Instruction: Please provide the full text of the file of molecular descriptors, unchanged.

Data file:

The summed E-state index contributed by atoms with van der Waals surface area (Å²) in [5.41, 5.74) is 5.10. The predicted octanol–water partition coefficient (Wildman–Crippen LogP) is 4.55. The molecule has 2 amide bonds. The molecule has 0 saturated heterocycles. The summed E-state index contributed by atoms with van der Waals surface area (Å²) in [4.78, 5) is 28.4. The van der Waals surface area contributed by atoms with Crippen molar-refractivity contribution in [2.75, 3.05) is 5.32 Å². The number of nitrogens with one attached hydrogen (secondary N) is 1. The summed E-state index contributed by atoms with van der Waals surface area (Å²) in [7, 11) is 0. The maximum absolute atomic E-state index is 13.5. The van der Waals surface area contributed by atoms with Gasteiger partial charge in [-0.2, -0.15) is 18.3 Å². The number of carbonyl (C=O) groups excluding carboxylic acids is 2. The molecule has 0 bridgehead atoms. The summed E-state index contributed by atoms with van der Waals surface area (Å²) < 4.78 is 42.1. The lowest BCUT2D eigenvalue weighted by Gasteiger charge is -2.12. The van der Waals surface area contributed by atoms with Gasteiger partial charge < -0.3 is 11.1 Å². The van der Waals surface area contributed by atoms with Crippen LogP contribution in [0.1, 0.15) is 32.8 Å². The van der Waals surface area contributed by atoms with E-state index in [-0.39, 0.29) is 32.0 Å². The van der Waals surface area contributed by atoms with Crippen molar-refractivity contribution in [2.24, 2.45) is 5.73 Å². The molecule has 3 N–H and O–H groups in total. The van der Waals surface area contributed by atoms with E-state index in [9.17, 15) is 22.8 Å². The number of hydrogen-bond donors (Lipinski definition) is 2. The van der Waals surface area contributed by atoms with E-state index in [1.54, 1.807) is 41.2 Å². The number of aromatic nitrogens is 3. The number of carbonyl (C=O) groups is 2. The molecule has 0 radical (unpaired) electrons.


The summed E-state index contributed by atoms with van der Waals surface area (Å²) in [5.41, 5.74) is 5.10. The predicted octanol–water partition coefficient (Wildman–Crippen LogP) is 4.55. The molecule has 2 amide bonds. The molecule has 0 saturated heterocycles. The summed E-state index contributed by atoms with van der Waals surface area (Å²) in [4.78, 5) is 28.4. The van der Waals surface area contributed by atoms with Crippen molar-refractivity contribution in [2.75, 3.05) is 5.32 Å². The number of nitrogens with one attached hydrogen (secondary N) is 1. The summed E-state index contributed by atoms with van der Waals surface area (Å²) in [7, 11) is 0. The maximum absolute atomic E-state index is 13.5. The van der Waals surface area contributed by atoms with Gasteiger partial charge in [-0.2, -0.15) is 18.3 Å². The number of carbonyl (C=O) groups excluding carboxylic acids is 2. The molecule has 0 bridgehead atoms. The summed E-state index contributed by atoms with van der Waals surface area (Å²) < 4.78 is 42.1. The lowest BCUT2D eigenvalue weighted by Gasteiger charge is -2.12. The van der Waals surface area contributed by atoms with Gasteiger partial charge < -0.3 is 11.1 Å². The van der Waals surface area contributed by atoms with Crippen LogP contribution in [0.1, 0.15) is 32.8 Å². The van der Waals surface area contributed by atoms with E-state index in [-0.39, 0.29) is 32.0 Å². The van der Waals surface area contributed by atoms with Crippen molar-refractivity contribution in [2.24, 2.45) is 5.73 Å². The molecule has 3 N–H and O–H groups in total. The van der Waals surface area contributed by atoms with E-state index in [9.17, 15) is 22.8 Å². The number of hydrogen-bond donors (Lipinski definition) is 2. The van der Waals surface area contributed by atoms with E-state index in [1.54, 1.807) is 41.2 Å². The number of aromatic nitrogens is 3. The number of carbonyl (C=O) groups is 2. The molecule has 0 radical (unpaired) electrons.